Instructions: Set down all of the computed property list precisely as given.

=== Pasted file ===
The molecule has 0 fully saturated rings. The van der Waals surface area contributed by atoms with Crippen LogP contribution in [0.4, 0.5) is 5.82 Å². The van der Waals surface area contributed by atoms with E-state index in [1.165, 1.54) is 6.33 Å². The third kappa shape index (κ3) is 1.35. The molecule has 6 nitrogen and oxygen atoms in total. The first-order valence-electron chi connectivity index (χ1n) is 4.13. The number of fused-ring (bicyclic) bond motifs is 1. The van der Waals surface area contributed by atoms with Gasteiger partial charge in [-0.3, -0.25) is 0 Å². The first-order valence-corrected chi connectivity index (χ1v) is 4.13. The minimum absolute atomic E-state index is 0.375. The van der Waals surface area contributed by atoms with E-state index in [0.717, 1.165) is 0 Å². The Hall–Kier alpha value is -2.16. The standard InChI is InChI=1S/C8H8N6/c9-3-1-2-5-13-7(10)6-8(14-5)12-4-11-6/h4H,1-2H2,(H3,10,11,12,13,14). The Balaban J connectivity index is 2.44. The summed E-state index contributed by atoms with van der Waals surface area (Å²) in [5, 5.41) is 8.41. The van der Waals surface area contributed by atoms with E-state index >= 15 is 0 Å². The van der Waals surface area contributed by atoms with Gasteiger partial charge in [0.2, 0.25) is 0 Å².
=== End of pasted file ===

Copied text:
The molecule has 0 fully saturated rings. The van der Waals surface area contributed by atoms with Crippen LogP contribution in [0.4, 0.5) is 5.82 Å². The van der Waals surface area contributed by atoms with E-state index in [1.165, 1.54) is 6.33 Å². The third kappa shape index (κ3) is 1.35. The molecule has 6 nitrogen and oxygen atoms in total. The first-order valence-electron chi connectivity index (χ1n) is 4.13. The number of fused-ring (bicyclic) bond motifs is 1. The van der Waals surface area contributed by atoms with Gasteiger partial charge in [-0.3, -0.25) is 0 Å². The first-order valence-corrected chi connectivity index (χ1v) is 4.13. The minimum absolute atomic E-state index is 0.375. The van der Waals surface area contributed by atoms with E-state index in [0.717, 1.165) is 0 Å². The Hall–Kier alpha value is -2.16. The standard InChI is InChI=1S/C8H8N6/c9-3-1-2-5-13-7(10)6-8(14-5)12-4-11-6/h4H,1-2H2,(H3,10,11,12,13,14). The Balaban J connectivity index is 2.44. The summed E-state index contributed by atoms with van der Waals surface area (Å²) in [5, 5.41) is 8.41. The van der Waals surface area contributed by atoms with E-state index >= 15 is 0 Å². The van der Waals surface area contributed by atoms with Gasteiger partial charge in [0.2, 0.25) is 0 Å².